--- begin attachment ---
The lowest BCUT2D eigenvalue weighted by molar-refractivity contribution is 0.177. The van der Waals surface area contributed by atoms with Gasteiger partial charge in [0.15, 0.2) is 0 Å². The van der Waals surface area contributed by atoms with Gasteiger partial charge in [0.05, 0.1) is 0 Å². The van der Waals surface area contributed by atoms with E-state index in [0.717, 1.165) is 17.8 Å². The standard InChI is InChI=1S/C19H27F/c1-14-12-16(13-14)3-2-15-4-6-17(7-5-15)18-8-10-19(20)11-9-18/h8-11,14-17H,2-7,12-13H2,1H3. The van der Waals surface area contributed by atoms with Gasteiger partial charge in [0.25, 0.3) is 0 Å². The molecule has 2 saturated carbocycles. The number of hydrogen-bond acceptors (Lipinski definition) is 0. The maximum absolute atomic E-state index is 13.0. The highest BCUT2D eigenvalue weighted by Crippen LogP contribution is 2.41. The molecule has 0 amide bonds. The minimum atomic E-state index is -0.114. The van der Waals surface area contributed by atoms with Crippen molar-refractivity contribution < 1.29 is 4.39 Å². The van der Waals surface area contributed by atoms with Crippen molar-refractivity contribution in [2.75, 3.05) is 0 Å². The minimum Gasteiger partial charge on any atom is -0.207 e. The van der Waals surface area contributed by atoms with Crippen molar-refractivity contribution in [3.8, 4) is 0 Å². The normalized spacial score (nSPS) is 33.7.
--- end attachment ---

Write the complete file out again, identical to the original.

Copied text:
The lowest BCUT2D eigenvalue weighted by molar-refractivity contribution is 0.177. The van der Waals surface area contributed by atoms with Gasteiger partial charge in [0.15, 0.2) is 0 Å². The van der Waals surface area contributed by atoms with Gasteiger partial charge in [0.05, 0.1) is 0 Å². The van der Waals surface area contributed by atoms with E-state index in [0.717, 1.165) is 17.8 Å². The standard InChI is InChI=1S/C19H27F/c1-14-12-16(13-14)3-2-15-4-6-17(7-5-15)18-8-10-19(20)11-9-18/h8-11,14-17H,2-7,12-13H2,1H3. The van der Waals surface area contributed by atoms with Gasteiger partial charge in [0.25, 0.3) is 0 Å². The molecule has 2 saturated carbocycles. The number of hydrogen-bond acceptors (Lipinski definition) is 0. The maximum absolute atomic E-state index is 13.0. The highest BCUT2D eigenvalue weighted by Crippen LogP contribution is 2.41. The molecule has 0 amide bonds. The minimum atomic E-state index is -0.114. The van der Waals surface area contributed by atoms with Crippen molar-refractivity contribution < 1.29 is 4.39 Å². The van der Waals surface area contributed by atoms with Crippen molar-refractivity contribution in [2.75, 3.05) is 0 Å². The minimum Gasteiger partial charge on any atom is -0.207 e. The van der Waals surface area contributed by atoms with Crippen molar-refractivity contribution in [3.8, 4) is 0 Å². The normalized spacial score (nSPS) is 33.7.